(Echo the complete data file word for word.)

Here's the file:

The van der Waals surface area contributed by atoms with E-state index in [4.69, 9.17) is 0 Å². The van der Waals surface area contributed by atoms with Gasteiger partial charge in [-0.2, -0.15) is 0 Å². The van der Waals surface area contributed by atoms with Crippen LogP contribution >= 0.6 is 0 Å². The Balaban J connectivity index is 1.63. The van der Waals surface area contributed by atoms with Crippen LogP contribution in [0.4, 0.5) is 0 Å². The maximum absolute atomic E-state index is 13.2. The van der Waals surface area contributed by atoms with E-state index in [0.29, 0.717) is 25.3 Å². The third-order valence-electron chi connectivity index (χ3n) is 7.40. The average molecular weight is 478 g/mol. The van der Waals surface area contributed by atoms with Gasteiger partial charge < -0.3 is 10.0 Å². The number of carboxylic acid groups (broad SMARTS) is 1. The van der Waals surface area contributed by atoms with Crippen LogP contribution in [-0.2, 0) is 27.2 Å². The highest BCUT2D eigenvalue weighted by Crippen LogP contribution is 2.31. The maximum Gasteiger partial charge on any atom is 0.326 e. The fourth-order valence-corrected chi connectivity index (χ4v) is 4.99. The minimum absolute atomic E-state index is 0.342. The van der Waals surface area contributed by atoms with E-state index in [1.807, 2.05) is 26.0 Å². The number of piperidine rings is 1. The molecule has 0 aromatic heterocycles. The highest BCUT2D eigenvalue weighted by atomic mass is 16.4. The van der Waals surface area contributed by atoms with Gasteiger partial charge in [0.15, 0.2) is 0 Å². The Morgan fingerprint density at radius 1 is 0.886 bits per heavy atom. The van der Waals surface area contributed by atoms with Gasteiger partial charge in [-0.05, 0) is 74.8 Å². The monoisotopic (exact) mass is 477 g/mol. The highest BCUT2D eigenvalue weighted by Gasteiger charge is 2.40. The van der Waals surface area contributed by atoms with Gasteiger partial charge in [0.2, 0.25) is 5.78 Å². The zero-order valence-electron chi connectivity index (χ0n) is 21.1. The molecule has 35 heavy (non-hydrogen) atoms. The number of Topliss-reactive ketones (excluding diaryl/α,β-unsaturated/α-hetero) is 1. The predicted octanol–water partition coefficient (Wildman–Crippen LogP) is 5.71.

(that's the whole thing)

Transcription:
The van der Waals surface area contributed by atoms with E-state index in [4.69, 9.17) is 0 Å². The van der Waals surface area contributed by atoms with Gasteiger partial charge in [-0.2, -0.15) is 0 Å². The van der Waals surface area contributed by atoms with Crippen LogP contribution >= 0.6 is 0 Å². The Balaban J connectivity index is 1.63. The van der Waals surface area contributed by atoms with Crippen LogP contribution in [0.4, 0.5) is 0 Å². The maximum absolute atomic E-state index is 13.2. The van der Waals surface area contributed by atoms with E-state index in [0.29, 0.717) is 25.3 Å². The third-order valence-electron chi connectivity index (χ3n) is 7.40. The average molecular weight is 478 g/mol. The van der Waals surface area contributed by atoms with Gasteiger partial charge < -0.3 is 10.0 Å². The number of carboxylic acid groups (broad SMARTS) is 1. The van der Waals surface area contributed by atoms with Crippen LogP contribution in [-0.2, 0) is 27.2 Å². The highest BCUT2D eigenvalue weighted by Crippen LogP contribution is 2.31. The maximum Gasteiger partial charge on any atom is 0.326 e. The fourth-order valence-corrected chi connectivity index (χ4v) is 4.99. The minimum absolute atomic E-state index is 0.342. The van der Waals surface area contributed by atoms with E-state index in [1.807, 2.05) is 26.0 Å². The number of piperidine rings is 1. The molecule has 0 aromatic heterocycles. The highest BCUT2D eigenvalue weighted by atomic mass is 16.4. The van der Waals surface area contributed by atoms with Gasteiger partial charge in [0.15, 0.2) is 0 Å². The Morgan fingerprint density at radius 1 is 0.886 bits per heavy atom. The van der Waals surface area contributed by atoms with Gasteiger partial charge in [-0.05, 0) is 74.8 Å². The monoisotopic (exact) mass is 477 g/mol. The highest BCUT2D eigenvalue weighted by Gasteiger charge is 2.40. The van der Waals surface area contributed by atoms with Gasteiger partial charge in [0.2, 0.25) is 5.78 Å². The zero-order valence-electron chi connectivity index (χ0n) is 21.1. The molecule has 35 heavy (non-hydrogen) atoms. The number of Topliss-reactive ketones (excluding diaryl/α,β-unsaturated/α-hetero) is 1. The predicted octanol–water partition coefficient (Wildman–Crippen LogP) is 5.71.